Everything I do is visual. I doodle when I write songs. So I had an idea of where I wanted it to go. I know that listening to it, it sounds like chaos, and the first time some people hear it, they don’t know what to think of it. I wanted to play off the idea of controlled chaos. Alan, the director, had some really amazing images to pair with that, and then Diego, who edited it, kind of went crazy. It just turned out exactly like we wanted.

You once said that growing up you were “stuck between breaking the mold and being cemented into the cracks.” Can you speak more on the pressure to conform and how you’ve navigated through those pressures throughout your life?
I was just at a party last week where some guy assumed that I sounded like SZA and made R&B music like SZA just because I was an African American artist and based on how I look. I was like, “Yeah, no…” When it comes to getting cemented into the cracks, I feel like I have conversations like that every single day where either people want me to go more pop with the chorus or an idea that they have, which isn’t necessarily bad, but it isn’t me. I’m constantly just speaking my truth and saying where I’m comfortable and where I want to be. I think it’s really important to have a voice and stand by it no matter what.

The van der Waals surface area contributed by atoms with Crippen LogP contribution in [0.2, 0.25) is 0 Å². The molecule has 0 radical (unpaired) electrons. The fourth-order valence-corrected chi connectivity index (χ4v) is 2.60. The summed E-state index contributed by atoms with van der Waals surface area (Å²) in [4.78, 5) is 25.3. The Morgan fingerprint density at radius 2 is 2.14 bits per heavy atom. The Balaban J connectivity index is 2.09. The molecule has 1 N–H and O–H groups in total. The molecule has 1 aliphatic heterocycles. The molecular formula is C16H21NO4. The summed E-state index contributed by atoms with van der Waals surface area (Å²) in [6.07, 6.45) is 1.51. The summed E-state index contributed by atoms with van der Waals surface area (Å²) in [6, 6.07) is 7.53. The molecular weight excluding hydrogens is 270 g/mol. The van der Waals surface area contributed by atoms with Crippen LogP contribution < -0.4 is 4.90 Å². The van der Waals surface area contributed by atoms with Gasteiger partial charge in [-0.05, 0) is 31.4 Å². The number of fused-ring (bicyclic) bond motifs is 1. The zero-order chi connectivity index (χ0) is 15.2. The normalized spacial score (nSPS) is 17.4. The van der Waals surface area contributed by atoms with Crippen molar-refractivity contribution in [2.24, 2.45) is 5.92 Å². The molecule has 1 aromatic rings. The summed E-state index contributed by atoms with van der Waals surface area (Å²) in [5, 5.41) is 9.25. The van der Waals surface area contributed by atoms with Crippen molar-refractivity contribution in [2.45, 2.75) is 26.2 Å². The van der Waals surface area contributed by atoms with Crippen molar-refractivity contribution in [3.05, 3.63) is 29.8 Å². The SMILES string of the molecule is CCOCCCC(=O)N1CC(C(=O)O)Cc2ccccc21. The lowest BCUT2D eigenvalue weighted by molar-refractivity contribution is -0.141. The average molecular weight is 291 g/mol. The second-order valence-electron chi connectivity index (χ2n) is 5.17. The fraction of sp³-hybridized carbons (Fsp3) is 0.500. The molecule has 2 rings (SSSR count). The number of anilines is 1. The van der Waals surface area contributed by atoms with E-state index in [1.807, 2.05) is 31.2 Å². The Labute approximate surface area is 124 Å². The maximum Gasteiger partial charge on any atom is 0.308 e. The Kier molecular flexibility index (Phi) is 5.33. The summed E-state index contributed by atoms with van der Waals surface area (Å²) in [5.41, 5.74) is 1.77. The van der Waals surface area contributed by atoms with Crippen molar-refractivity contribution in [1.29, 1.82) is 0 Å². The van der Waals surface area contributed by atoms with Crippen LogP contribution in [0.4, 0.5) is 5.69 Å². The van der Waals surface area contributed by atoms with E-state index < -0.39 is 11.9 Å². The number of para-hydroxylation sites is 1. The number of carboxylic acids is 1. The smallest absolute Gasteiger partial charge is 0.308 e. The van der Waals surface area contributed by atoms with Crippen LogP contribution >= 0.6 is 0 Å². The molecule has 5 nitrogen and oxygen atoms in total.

In addition to music, you also make a lot of visual art. Would you say the nature of your creative process and what you receive emotionally from that process differs depending on the medium?
Yes. I will listen to my own music sometimes if that’s the only thing that connects to exactly how I feel, whereas with art, I get my emotions out. When I feel really strongly about something I’ll put it in a quirky funny art piece that makes a serious point. Both of them help me get things out, but I think my music is where I zen out the most. I get the most lost in it. I can escape a bad day when I make music, but with art it’s just like, AHHHH. Hella aggressive.

What are your first memories of making music/art?